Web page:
The court held a hearing on that same day, 26 January 2015, addressing Mr. Emry's motion to withdraw as counsel. At the hearing, the State claimed that "if the Court grants [defendant]'s request for a new attorney, this will be his fourth attorney since these cases were pending." Mr. Emry later clarified for the court that this was an inaccurate representation of the events that had occurred, noting there had been an attorney who made one brief district court appearance on behalf of defendant at a bond hearing early in the process, and another attorney at the Public Defender's Office who was initially appointed as defendant's counsel after he was found indigent, but that Mr. Emry quickly spoke with that attorney and had the case reassigned to him, as he had already been working on it. Mr. Emry stated that he had "been on this case throughout its Superior Court life." Mr. Emry also explained to the court that while it was an old case -- dating back to 2012 -- it had only been put on a calendar for trial once previously, and there had been no previous delay due to the defendant.

         After hearing from both sides, the trial court asked defendant:

Just one final thing, sir, what do you want me to do? Do you want me to -- do you want to rep -- what do you want to do? Do you want to represent yourself? Do you want to hire your own lawyer? Do you want me to appoint another lawyer? What do you want me to do?

         Defendant, helped by his translator, replied: "I just need some time because I will undergo surgery that is going to put me out of commission for about four weeks." The trial court then concluded:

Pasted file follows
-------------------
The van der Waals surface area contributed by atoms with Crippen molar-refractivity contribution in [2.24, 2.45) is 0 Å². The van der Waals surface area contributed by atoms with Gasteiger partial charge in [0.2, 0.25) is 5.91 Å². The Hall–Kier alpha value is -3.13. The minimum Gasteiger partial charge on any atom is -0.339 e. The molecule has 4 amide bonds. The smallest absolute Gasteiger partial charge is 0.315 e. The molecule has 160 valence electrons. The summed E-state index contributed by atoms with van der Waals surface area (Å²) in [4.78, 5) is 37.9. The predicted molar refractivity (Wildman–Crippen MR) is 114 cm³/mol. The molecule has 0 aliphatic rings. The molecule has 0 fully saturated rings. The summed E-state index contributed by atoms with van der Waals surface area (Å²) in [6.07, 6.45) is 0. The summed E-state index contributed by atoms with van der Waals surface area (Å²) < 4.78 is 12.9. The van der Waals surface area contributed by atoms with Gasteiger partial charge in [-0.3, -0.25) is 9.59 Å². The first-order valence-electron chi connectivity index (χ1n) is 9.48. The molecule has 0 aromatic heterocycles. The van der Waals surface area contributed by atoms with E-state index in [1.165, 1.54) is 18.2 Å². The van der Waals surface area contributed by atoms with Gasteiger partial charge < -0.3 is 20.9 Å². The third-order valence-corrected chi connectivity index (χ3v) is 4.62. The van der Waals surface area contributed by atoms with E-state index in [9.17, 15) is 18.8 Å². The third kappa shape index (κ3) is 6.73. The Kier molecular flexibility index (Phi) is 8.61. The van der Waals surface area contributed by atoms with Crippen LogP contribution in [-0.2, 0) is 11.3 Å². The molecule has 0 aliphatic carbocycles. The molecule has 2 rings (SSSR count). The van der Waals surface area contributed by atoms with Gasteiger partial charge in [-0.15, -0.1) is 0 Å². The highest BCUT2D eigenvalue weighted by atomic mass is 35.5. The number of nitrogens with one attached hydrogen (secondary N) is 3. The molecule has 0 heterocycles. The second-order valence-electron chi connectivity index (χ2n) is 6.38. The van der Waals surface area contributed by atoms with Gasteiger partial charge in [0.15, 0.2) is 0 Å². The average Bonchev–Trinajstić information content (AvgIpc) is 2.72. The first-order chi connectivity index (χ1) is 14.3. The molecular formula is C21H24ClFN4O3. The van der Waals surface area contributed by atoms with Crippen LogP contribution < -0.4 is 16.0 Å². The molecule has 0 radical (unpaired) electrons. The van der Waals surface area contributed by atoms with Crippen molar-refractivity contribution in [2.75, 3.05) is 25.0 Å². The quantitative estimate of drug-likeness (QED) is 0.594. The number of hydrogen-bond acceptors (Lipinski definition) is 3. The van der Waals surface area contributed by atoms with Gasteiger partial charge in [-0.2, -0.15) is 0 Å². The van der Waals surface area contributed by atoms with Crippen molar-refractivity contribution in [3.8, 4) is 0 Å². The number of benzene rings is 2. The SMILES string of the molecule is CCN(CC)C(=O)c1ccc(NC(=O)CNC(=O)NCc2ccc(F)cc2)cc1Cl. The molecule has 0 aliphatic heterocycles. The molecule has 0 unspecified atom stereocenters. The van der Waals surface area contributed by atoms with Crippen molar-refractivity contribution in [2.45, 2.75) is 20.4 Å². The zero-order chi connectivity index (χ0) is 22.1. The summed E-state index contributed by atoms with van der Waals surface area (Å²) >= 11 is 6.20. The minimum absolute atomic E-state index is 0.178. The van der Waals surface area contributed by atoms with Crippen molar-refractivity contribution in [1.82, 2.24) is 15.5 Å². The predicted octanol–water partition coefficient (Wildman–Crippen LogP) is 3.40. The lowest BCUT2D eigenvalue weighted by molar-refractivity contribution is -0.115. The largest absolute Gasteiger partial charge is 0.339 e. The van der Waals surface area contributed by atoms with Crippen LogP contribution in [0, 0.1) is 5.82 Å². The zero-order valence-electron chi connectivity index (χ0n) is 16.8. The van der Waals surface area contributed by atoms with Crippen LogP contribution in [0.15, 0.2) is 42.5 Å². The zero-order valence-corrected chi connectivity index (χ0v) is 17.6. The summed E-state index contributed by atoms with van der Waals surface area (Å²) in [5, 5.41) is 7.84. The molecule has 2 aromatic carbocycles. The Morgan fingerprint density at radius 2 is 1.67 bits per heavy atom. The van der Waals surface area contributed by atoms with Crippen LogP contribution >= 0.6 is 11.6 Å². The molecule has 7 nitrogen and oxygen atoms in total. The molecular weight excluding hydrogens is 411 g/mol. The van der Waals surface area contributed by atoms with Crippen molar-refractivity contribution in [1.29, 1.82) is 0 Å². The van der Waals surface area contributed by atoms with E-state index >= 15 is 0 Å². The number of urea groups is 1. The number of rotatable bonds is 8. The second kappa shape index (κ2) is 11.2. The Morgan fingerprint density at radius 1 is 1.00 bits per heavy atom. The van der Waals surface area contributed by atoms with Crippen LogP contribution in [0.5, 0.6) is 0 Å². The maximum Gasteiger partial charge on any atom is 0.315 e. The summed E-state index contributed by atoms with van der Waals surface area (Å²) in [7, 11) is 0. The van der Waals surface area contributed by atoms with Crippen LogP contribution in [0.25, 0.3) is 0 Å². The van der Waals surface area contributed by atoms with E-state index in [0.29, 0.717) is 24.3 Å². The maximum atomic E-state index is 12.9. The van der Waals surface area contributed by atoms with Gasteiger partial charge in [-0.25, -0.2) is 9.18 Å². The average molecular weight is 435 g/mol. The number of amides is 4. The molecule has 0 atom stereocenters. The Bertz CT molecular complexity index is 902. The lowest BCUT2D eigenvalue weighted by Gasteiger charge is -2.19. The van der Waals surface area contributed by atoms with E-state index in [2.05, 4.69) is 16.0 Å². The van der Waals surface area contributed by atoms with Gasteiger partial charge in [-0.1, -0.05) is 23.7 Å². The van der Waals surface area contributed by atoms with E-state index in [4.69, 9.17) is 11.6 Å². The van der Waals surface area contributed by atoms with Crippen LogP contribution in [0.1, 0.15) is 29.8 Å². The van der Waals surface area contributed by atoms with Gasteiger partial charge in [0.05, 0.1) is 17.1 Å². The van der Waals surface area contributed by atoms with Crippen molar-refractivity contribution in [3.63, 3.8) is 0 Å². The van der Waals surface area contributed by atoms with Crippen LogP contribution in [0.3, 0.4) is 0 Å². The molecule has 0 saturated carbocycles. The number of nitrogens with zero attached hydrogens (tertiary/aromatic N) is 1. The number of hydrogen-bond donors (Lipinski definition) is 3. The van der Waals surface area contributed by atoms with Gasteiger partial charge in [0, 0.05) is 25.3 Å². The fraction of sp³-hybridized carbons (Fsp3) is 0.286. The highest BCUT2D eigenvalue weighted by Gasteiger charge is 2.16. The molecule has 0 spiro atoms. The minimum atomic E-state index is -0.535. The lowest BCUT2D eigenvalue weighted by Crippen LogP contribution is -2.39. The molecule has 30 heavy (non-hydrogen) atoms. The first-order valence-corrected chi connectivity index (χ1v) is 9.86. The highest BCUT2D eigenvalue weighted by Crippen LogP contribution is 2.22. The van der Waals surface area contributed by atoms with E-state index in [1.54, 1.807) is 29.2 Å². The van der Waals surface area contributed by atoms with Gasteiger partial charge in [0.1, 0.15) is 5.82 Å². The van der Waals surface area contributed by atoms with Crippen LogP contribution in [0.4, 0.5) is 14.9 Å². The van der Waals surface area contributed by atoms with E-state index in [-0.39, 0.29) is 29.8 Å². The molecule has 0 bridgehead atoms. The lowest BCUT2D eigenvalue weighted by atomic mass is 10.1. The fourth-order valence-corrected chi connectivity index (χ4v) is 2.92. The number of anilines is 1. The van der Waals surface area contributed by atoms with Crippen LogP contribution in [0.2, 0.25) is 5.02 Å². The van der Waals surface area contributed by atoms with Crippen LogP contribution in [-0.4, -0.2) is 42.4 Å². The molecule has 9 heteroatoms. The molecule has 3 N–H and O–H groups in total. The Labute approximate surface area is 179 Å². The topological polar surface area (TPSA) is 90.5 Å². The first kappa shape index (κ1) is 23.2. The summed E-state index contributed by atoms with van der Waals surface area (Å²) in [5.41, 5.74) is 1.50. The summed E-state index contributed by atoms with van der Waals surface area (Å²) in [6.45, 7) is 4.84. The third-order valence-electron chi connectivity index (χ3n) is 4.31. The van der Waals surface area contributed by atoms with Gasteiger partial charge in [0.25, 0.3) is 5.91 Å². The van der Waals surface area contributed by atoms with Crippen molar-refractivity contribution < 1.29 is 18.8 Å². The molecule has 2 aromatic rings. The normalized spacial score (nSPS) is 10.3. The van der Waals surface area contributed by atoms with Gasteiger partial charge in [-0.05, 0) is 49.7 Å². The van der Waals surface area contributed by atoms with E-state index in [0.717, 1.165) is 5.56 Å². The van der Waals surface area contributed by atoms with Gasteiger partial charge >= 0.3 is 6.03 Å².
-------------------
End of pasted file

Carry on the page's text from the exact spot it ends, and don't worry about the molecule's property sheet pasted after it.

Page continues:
All right. Very well. Sir, under these circumstances, I'm going to find that there's no just basis for appointing another counsel for you. It appears from your statement there as long -- as the other things that you're interested in a delay in this matter. I can't find anything before me to think that your attorney's done anything inappropriate or that he would not adequately represent you.
So your options are this at this point. If you want to have Mr. Emry continue on as your lawyer, that will be fine. If you want me to release him, if you want to sign a waiver saying that you will represent yourself, that'll be fine. Or I may need to determine whether or not you've forfeited your right for right to counsel, which seems to be the place we are given what I've just indicated.
So do you want Mr. Emry to continue to assist you or do you want to represent yourself? Or course, if you represent yourself or if I find that you've forfeited your right to counsel, there's nothing to say that you can't hire an attorney to come in here and represent you, but given how soon your trial date is, that may not be a practical thing for you to be able to do. May be impractical for you to do that.

         Defendant asked, through his translator: "Are you saying I must make a decision about one of those options?" After being told that, yes, that is what he must do, this conversation between defendant and the court took place: